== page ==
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How to Make a Vertical Clay Pot Garden

How to Start Lemon Seeds Indoors - watch on youtube
How to Make a Vertical Clay Pot Garden

Learn how to build a vertical planter from everyday materials found at the hardware store. With a little money and an afternoon, you can have a custom planter.

Springtime is here, which means it's the perfect time to spruce up your outdoor area. Whether you're short on space or just love the look, creating a vertical planter is a great option for showing off your favorite flowers. Using simple materials from the hardware store, you can create a striking vertical planter in just a few hours.
The W-shaped configuration of this planter gives it great stability, and the pots are large enough to accommodate a wide variety of plants. At the end of the growing season, the planter can be easily disassembled for safe storage.
Things You'll Need
Tape measure and pencil
2 x 6 pressure treated lumber, 8 feet
Power miter saw
Kreg pocket-hole jig and pocket screws
Framing square
3/8-inch twist bit
3/8-inch four-prong T-nuts (5)
3/8-inch diameter threaded rod, 3 feet long (5)
3/8-inch washers 
3/8-inch nuts 
3/8-inch tile-cutting drill bit
8-inch diameter terracotta pots (10)
1/2-inch cover flange (found in plumbing section) (20) 
12-inch long galvanized steel connector straps (Strong Tie Part No. ER 102) (4)
Gardening gloves
Garden trowel
Miracle-Gro® All Purpose Potting Mix (32-ounce bag) (3)
Miracle-Gro® Water Soluble All Purpose Plant Food
Step 1: Cut Wood Base to Size
The base of your planter will consist of pieces of pressure-treated 2 x 6s, arranged in a zig-zag "W" pattern. Begin by using your miter saw to cut two 16 1/2-inch long pieces, one 11-inch long piece, and one 5 1/2-inch long piece.
Prepare to connect the wood by drilling pocket holes. Drill one pocket hole in each end of the long sections, and drill two pocket holes in each end of the short sections—as shown in the third image below.
Lay out the pieces in the "W" shape—first a 16 1/2-inch piece, then the 5 1/2-inch piece, then another 16 1/2-inch piece, then the 11-inch piece. Join the pieces together with pocket screws.
Step 2: Measure and Drill Holes for the Threaded Rods
Find and mark the center points on the three corners and two ends of the wood "W" shape. The centers will be set 2 3/4 inches in from both edges.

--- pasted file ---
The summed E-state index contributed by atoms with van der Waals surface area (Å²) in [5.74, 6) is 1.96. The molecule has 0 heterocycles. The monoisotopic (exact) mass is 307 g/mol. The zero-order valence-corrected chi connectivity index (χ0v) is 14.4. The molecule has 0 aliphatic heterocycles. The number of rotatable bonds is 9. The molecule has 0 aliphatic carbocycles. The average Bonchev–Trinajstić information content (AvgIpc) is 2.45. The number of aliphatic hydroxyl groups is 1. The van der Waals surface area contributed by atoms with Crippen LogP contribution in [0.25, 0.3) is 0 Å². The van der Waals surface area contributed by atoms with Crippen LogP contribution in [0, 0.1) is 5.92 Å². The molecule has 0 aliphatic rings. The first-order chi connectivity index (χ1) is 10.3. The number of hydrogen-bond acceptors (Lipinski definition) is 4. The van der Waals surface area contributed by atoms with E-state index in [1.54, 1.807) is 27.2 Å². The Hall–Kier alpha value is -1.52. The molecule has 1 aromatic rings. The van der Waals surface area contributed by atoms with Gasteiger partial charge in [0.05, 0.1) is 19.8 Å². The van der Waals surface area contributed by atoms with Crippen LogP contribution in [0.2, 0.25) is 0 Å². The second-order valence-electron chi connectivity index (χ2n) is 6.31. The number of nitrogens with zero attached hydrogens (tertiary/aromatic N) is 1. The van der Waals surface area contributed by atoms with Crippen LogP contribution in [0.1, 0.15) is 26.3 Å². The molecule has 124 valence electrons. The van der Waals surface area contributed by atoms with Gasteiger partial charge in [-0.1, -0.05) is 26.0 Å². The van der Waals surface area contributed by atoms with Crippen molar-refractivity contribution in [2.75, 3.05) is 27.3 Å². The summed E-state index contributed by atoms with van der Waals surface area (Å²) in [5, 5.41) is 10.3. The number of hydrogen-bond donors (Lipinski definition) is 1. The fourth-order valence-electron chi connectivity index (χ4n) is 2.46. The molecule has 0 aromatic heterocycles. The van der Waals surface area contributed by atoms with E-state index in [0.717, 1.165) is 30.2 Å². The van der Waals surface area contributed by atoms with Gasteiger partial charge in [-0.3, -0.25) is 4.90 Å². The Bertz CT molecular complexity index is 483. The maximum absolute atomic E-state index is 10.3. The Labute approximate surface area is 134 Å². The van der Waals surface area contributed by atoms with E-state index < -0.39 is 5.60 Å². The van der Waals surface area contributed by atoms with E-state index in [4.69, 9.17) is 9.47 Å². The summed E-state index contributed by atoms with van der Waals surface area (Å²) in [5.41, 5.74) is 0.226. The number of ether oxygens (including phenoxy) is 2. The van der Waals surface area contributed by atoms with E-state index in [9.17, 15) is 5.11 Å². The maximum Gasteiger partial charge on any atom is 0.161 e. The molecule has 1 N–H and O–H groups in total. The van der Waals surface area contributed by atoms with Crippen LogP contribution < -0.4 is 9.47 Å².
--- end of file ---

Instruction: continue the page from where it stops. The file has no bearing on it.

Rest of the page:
Drill 3/8-inch holes through the base at the five marked locations.
Step 3: Insert the Threaded Rods
On the bottom side of the "W" base, insert a 3/8-inch four-prong T-nut into each of the drilled holes. Pound it flush with a hammer.
Thread a washer and then a nut onto the end of each threaded rod. Screw the nut up a few inches on the rod.
Flip the base over and screw a threaded rod down through the drilled holes and into each of the T-nuts. Tighten each nut down onto the base to securely anchor each rod to the "W" base.
Step 4: Drill Holes Into the Bottom of the Pots
Using an all-purpose bit designed for tile, drill two 3/8-inch drainage holes in the bottom of the pots, near the outside edges. (The existing center drainage holes of each pot will be blocked once the pots are threaded onto the rods in a following step.)
Step 5: Add the First Support Flange onto the Threaded Rods
Measure the desired height for the first level of pots on the threaded rods. Install a nut, a washer and a cover flange on each rod, and screw it down to the desired height.
Step 6: Mount the Pots
Slide the first pots down the threaded rods, using the existing center drainage holes. Apply another cover flange, washer and nut. Tighten to secure the pots in place. Measure and repeat for remaining pots, setting them at the desired heights. For the best effect, stagger the height of the pots rather than setting each row at the same height.
Step 7: Connect the Threaded Rods With Connector Straps
Because the columns of soil-filled pots will be heavy and susceptible to swaying, you will need to stabilize the tops of the pots with a W-shaped reinforcement band, made from ordinary metal connector straps. Begin by drilling a 3/8-inch hole in each end of the connector straps, 1/2-inch in from the ends. The holes will be 11 inches apart, matching the spacing of the threaded rods.
Step 8: Connect the Reinforcement Straps to the Threaded Rods
Thread nuts down onto each rod, about a 1/2 inch, then slide the reinforcement straps onto the rods. Holding the straps at 45-degree angles (the same angles as on the wooden "W" base), secure the reinforcement straps with additional nuts screwed down onto the rods. This will help keep each rod upright, and prevent them from swaying in the wind.
Step 9: Fill Pots With Potting Mix
Put on your gardening gloves and use a garden trowel to fill the pots loosely with Miracle-Gro® All Purpose Potting Mix. Add your plants and additional soil, and then lightly tamp the soil. Water each plant thoroughly, until water begins to seep down through the drainage holes. Newly planted flowers need a good watering to quickly establish themselves in their new environment.
Adding a trailing flower, like petunias or ivy geraniums, is a good option for a vertical planter because it cascades over the edge of the pot. Pots of this size can accommodate two or even three plants each. An upright plant near the center of the pot and a cascading plant or two near the outside of each pot will soon create a veritable wall of flowering color, completely hiding the hardware.
Step 10: Water and Feed Your Flowers
Once your pots are planted, water regularly and after about a month, start feeding with Miracle-Gro® Water Soluble All Purpose Plant Food, following the instructions on the container for quantity and frequency of feeding. Remember to feed routinely for bigger, more beautiful plants!
This post is sponsored by Miracle-Gro ®

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